nalukataq

naluktaq

 

Bruce Nukpigak calls out to the community to come and “naluktaq” – to join in the blanket toss from which the whale feast draws its name. The blanket is made from ugruk (bearded seal) skins that once covered an umiak skin boat used to take a whale from the edge of the spring ice in Barrow. The Cross Island hunt is an open water, fall motorboat hunt. To give the blanket extra spring as participants pull on it, it is attached to the top of two tightly stretched ropes. Celebrants can be tossed over 15 feet into the air. It was cold, windy, rain intermittent. I had a particular picture I wanted to take with a 400 mm lens from a distance, way out of iPhone camera range. The wind and rain shortened the event and made the picture I wanted difficult to capture. I have not yet looked at my take and don’t know if I got it or not. This is @billhess on @burndiary from Nuiqsut, Alaska. #nalukataq #blankettoss #iñupiat #arctic#whaling #nuiqsut #alaska

3 Responses to “nalukataq”


  • Your burn diary has been quite an interesting window into your part of the world.
    Not sure if I could eat whale. But here on the east coast, waiting for our first tropical system, whale meat is scarce and of course, they’re protected. I’ve seen them necropsied on the beach here in North Carolina and it doesn’t look appetizing. I’ve also read that those that eat it have a low incidence of cancer…. Any truth to that?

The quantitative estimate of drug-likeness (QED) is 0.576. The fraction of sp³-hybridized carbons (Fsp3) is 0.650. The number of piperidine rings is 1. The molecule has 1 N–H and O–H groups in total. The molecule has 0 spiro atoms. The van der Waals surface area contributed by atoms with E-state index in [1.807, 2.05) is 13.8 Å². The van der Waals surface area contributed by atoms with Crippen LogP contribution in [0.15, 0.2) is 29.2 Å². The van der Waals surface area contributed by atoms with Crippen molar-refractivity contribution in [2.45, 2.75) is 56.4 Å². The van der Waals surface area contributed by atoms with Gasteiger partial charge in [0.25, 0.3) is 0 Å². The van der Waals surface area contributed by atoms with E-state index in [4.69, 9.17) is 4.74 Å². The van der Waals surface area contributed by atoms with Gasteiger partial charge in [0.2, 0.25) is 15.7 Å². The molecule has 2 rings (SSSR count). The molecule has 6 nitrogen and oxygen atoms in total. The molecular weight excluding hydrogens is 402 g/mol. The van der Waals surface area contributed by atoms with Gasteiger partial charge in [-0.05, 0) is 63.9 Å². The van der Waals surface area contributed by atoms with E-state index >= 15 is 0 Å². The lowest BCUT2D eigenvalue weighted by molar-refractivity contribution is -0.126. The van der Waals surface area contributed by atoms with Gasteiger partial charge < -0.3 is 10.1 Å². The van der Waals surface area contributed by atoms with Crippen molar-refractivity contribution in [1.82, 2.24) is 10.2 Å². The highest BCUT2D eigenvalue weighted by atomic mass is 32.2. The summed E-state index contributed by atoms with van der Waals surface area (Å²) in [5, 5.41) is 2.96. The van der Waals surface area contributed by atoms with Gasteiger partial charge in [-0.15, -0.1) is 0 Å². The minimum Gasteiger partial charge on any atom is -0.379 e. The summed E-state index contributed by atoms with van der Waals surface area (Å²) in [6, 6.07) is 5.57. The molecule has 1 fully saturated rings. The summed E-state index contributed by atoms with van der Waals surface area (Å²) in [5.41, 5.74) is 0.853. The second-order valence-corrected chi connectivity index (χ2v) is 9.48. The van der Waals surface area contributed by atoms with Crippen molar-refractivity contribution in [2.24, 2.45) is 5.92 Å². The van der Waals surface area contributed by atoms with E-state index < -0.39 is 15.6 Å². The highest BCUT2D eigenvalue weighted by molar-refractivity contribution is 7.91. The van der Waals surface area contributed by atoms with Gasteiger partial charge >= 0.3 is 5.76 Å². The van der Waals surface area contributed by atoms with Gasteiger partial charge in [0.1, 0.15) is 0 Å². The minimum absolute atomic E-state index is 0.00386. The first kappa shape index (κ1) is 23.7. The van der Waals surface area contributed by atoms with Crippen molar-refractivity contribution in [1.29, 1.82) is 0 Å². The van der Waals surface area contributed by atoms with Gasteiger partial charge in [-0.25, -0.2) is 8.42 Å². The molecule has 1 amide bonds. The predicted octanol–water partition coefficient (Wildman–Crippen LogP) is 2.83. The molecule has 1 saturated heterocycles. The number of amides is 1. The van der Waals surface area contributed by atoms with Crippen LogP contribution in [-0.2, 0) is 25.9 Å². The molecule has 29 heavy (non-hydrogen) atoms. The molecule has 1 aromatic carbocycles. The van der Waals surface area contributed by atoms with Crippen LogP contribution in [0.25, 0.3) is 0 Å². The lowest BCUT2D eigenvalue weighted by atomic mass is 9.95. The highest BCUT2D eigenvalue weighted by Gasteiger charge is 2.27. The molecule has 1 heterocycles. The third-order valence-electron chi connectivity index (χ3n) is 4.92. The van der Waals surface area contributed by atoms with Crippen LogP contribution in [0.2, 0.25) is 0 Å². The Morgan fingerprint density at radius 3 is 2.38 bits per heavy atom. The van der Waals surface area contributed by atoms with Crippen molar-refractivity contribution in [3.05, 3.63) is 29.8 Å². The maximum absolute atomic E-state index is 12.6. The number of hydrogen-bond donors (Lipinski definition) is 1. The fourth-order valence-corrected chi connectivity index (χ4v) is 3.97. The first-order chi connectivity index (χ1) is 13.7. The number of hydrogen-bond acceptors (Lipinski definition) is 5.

Nice job, by the way….

  • Thank you, Skiwaves. Traditionally, cancers were rare among the indigenous people of the Arctic, but then along came cigarettes and such, plus historical cases of radiation in some places due to government experiments, so cancer is here. I don’t know what kind of whales you’ve seen necropsied in North Carolina, but they weren’t bowheads and they were probably rotting and if you’ve ever dealt with a rotting steer, that’s not so appetizing either. Studies have been done that shown that the whale and the other natural foods of the Arctic – seals, caribou, etc. are healthy foods, especially for Inuit peoples, among whom there are those who get sick if they are deprived it altogether. The skin on maktak is high in vitamin C. Blubber is very different in texture and taste than beef fat and its cholesterol is the good kind. And if you ever spend any time doing much outdoors, it won’t be long before you will prefer Native food, because it keeps you warm in a way that western foods do not. There are places in Canada where industrial activities have contaminated native foods and the toxins have collected in the blubber. Contamination levels in Northern Alaska are low.

  • You’re right. They weren’t bowheads. On a number of occasions, I’ve seen humpback, finback, right and sperm whales. They were all in the process of decomposition. Anyone walking in that area of beach got it on the bottoms of their shoes and the odor followed them wherever they went.
    It’s sad when an indigenous culture gets displaced with the dregs of modern society.

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